Screen Shot 2016-06-14 at 11.24.05 PMI’ve been wrapping up two huge projects this week and this is my favorite one. I started working on this “I Spy” artwork last year as part of a grant from a local neighborhood. Together we are creating wraps to cover 3 sets of utility boxes; I make the art, they get the permits and approvals. I have told you a little about the program that makes these art-covered-utility-boxes happen and my original concept for these designs, now I can tell you a little more about where that ended up.

I collected hundreds of photos from the neighborhood and started playing with the designs I could make from them. I use photos in my work all the time. One of the designs I put in my proposal to the neighborhood was something like this one, which is created from a photo on pencil erasers.

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But these boxes are big: 77×44 inches. And thinking about that pattern covering the whole box was boring. I like the pattern, but that wasn’t going to draw people over to look at my art. That pattern was designed for a garment (I have a dress made out of it.) and that’s what it works for. The new patterns I was playing with were kind of the same. I really wanted people to connect with this art and these weren’t cutting it.

The theme of my project was making art from everyday objects. As I was driving somewhere and thinking about it, I suddenly had an idea. (Driving is the best place to work out ideas.) What if I made everyday objects from everyday objects? Make a fire hydrant, but make it all out of “I Voted” stickers, roses, and bolts. Butterflies from coffee cups? I liked where this was going. So, I started with a blue jay.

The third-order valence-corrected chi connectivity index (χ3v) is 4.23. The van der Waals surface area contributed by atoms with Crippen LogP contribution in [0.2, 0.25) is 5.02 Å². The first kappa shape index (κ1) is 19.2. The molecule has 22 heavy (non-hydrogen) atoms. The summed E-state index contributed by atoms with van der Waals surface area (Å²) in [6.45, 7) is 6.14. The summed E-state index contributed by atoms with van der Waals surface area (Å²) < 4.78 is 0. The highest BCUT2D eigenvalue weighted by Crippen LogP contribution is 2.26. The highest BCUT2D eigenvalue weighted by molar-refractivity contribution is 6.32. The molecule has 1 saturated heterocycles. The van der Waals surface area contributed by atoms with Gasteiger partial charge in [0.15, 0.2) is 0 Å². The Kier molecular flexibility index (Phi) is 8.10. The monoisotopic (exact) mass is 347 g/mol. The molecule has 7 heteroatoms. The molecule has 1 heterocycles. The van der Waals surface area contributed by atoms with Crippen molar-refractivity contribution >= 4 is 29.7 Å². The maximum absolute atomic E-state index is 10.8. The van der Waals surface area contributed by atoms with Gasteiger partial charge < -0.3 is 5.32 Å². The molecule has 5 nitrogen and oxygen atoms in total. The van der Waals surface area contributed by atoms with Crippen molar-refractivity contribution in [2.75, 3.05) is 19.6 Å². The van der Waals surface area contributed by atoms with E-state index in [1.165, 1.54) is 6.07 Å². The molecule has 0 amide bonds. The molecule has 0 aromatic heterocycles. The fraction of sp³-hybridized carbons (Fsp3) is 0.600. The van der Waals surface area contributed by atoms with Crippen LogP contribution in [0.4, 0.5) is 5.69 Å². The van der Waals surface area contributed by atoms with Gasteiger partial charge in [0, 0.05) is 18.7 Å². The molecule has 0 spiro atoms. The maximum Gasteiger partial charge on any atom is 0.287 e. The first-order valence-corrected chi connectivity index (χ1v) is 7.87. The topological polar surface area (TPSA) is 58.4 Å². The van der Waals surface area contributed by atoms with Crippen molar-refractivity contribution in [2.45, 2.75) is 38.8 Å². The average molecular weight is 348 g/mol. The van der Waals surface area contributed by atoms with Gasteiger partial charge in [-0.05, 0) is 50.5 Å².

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I noticed that I had a lot of blue things in my collection of photos and I think bluejays are beautiful and they are certainly everyday in my neighborhood. I found a photo to use as a reference and started assembling my bluejay. He is made from the wheel from a dumpster, a faucet handle, a ball of yarn, a rotary telephone dial, a latte, a pair of scissors. I thought using all circles would give him a feathery texture. His branch is made from a stack of rusted springs from the antique store in the neighborhood (also the source of the telephone). It’s all photos from the neighborhood: the yarn came from the Weavers Guild of MN, the latte from the coffee shop, the faucet from the community garden. I cut each of the images out in Photoshop, so I had just the object with a transparent background and then placed them all into a bigger file. And let me tell you these were big files (and that caused some problems). By the time I was finished, several of them were at least 1GB. A typical photo is 1/1000th that size.

More to come…